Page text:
Low molecular weight heparin (LMWH) is now accepted as a safe and effective antithrombotic agent for use in a range of venous and arterial clotting disorders.
In contrast to unfractionated heparin, which has a molecular weight in the range 3000-30000, LMWH has a mean molecular weight of 5000. LMWH primarily results in inhibition of factor Xa with relative sparing of thrombin.
- unfractionated heparin acts on both thrombin and factor Xa about equally, whereas low molecular weight heparin is more active against factor Xa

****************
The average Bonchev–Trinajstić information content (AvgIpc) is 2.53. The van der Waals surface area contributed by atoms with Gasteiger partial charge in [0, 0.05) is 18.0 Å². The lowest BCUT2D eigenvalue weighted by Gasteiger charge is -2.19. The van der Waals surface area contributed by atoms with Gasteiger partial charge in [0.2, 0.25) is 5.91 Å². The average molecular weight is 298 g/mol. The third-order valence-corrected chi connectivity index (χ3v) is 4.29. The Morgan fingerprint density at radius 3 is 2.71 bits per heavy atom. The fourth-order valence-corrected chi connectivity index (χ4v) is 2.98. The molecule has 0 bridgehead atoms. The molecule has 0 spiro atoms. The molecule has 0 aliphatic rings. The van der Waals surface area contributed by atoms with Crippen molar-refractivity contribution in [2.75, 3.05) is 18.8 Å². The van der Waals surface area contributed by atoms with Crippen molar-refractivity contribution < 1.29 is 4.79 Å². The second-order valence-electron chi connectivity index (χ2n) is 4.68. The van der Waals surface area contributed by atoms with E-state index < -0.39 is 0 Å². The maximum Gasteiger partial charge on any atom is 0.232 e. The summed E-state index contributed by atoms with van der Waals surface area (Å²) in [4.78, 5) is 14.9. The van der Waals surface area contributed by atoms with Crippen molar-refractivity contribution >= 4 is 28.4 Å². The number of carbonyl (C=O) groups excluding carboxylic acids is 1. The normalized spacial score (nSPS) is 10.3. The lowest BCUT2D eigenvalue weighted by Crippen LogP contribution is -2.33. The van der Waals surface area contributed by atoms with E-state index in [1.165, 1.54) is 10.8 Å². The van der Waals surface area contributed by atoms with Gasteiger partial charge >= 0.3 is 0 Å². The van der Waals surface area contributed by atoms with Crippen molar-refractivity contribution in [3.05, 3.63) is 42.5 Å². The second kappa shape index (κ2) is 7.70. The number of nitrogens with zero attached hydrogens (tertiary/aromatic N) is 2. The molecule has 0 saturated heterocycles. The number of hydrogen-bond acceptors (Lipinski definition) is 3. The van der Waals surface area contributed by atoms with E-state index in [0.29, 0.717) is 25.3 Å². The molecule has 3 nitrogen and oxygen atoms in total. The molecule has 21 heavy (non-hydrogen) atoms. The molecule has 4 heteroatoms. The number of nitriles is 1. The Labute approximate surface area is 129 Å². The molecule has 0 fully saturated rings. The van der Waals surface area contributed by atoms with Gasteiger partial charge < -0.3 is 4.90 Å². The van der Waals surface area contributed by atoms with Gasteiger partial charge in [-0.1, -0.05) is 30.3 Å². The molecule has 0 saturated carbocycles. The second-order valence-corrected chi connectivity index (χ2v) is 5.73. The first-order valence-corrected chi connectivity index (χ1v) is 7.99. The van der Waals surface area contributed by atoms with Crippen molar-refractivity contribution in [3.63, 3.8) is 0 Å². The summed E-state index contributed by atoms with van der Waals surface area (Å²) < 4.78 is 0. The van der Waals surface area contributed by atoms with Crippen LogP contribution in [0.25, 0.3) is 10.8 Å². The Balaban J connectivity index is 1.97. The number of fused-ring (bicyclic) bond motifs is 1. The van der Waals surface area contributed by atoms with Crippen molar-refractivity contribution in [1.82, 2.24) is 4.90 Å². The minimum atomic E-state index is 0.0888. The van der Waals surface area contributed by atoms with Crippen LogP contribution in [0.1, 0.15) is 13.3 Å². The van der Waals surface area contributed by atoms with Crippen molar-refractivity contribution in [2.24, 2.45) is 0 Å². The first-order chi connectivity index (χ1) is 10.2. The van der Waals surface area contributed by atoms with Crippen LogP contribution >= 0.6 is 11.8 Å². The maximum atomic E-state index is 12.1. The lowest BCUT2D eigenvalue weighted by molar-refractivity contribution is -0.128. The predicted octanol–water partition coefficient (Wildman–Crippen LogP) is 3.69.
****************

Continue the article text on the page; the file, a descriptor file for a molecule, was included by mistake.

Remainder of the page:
- LMWH allows patients with uncomplicated deep vein thrombosis to be treated in the community, thus saving an average of 4 or 5 days of admission per patient
- LMWH has been shown to be more effective than vitamin K antagonists (almost all being warfarin) in preventing deep vein thrombosis after major orthopaedic surgery, with no significant difference in rates of bleeding
The advantages of LMWH compared to unfractionated heparin include:
- equal or improved antithrombotic activity
- reduced incidence of bleeding
- improved pharmacokinetics
- no need for coagulation monitoring
- no need for dose adjustments
- lower incidence of thrombocytopenia
- can be administered by the patient at home
- BMJ. 2006 Jan 28;332(7535):215-9.